Abstract"Europe no longer suffers from Eurosclerosis; unemployment, notably long-term unemployment, had decreased substantially for more than a decade. Mobility across labour market states increased in those countries where unemployment has been falling the most. Institutional reforms -- such as declining employment protection for new entrants in the labour market and less generous unemployment benefits -- account for this increase in mobility. Focusing on these reforms, we rationalize why EU workers, including those with permanent contracts, are increasingly unhappy about labour market conditions in spite of the disappearance of mass unemployment in Europe. Due to these perceptions, policy reversals cannot be ruled out. Governments wishing to minimize the risk of going back to Eurosclerosis should move towards flexicurity configurations, compensating workers for higher risks of job loss, and introduce tenure tracks to the labour market, preventing the development of dual labour market structures. This would avoid dissipating the employment gains of the last decade during this recession." Copyright (c) CEPR, CES, MSH, 2009.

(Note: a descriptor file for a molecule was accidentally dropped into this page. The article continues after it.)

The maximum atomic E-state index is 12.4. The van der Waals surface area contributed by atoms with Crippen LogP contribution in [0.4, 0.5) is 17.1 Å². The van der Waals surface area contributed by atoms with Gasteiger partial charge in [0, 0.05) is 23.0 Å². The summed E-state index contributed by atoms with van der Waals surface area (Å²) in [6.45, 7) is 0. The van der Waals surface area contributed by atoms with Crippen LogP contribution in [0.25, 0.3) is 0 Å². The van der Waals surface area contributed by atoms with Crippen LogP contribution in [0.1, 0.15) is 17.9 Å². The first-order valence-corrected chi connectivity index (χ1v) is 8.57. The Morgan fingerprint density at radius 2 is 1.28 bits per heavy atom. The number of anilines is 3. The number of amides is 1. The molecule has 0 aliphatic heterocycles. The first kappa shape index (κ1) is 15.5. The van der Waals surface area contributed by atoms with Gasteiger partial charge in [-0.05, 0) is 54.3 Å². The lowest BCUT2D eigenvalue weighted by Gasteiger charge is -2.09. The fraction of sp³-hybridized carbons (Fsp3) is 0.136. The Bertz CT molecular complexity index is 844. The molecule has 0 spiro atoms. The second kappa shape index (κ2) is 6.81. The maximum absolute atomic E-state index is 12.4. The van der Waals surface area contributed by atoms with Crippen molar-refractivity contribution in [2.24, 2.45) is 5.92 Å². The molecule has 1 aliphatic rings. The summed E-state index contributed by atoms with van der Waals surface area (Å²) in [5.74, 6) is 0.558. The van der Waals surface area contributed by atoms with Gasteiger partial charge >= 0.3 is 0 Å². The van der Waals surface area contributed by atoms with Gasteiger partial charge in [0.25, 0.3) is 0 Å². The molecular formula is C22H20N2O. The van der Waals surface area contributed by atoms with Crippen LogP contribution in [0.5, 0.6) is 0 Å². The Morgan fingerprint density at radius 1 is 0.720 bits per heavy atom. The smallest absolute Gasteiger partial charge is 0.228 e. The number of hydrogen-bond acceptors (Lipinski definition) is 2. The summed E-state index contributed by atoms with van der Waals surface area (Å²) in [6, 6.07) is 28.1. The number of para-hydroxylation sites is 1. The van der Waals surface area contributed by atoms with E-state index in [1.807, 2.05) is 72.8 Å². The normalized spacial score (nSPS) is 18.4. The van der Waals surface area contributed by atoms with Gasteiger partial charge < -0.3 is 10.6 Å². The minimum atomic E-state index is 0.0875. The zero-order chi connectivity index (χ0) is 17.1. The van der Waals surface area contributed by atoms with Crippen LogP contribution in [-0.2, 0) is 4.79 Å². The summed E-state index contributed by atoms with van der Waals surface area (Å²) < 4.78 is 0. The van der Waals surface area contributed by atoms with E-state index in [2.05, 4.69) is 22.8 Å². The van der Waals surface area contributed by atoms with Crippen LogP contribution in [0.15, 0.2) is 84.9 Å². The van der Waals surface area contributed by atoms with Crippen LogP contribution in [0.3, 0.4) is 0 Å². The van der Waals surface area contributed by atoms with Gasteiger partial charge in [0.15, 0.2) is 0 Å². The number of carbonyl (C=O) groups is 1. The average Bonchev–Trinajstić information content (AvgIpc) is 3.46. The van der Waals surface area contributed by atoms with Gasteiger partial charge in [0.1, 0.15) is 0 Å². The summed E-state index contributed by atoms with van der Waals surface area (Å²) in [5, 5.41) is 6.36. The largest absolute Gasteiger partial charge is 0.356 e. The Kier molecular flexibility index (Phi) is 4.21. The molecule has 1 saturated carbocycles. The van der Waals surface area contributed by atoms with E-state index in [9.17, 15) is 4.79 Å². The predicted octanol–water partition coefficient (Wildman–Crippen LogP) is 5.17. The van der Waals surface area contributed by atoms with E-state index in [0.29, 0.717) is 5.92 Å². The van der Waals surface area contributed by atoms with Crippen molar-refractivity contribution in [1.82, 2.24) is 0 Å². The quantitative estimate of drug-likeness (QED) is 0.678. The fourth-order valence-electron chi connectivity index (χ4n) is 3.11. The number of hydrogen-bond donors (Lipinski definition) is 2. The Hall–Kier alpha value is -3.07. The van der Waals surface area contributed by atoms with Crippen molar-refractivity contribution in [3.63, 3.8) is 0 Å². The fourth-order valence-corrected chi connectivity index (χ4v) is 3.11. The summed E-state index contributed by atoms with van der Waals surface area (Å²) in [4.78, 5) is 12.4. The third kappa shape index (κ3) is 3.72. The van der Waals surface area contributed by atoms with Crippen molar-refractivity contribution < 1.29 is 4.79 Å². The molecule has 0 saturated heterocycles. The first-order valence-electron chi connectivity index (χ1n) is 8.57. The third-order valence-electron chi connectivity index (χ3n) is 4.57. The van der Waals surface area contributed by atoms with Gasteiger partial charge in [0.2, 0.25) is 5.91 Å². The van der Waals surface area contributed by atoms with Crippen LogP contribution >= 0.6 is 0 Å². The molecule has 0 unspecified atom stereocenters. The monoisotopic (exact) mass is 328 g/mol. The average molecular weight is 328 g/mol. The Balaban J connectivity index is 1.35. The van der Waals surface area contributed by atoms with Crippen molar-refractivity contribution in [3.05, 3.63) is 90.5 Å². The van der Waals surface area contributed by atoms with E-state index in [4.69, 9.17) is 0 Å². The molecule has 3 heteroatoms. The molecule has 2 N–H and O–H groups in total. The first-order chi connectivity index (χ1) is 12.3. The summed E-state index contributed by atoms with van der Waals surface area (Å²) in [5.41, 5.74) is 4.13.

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Bibliographic InfoArticle provided by CEPR & CES & MSH in its journal Economic Policy.
Volume (Year): 24 (2009)
Issue (Month): (07)
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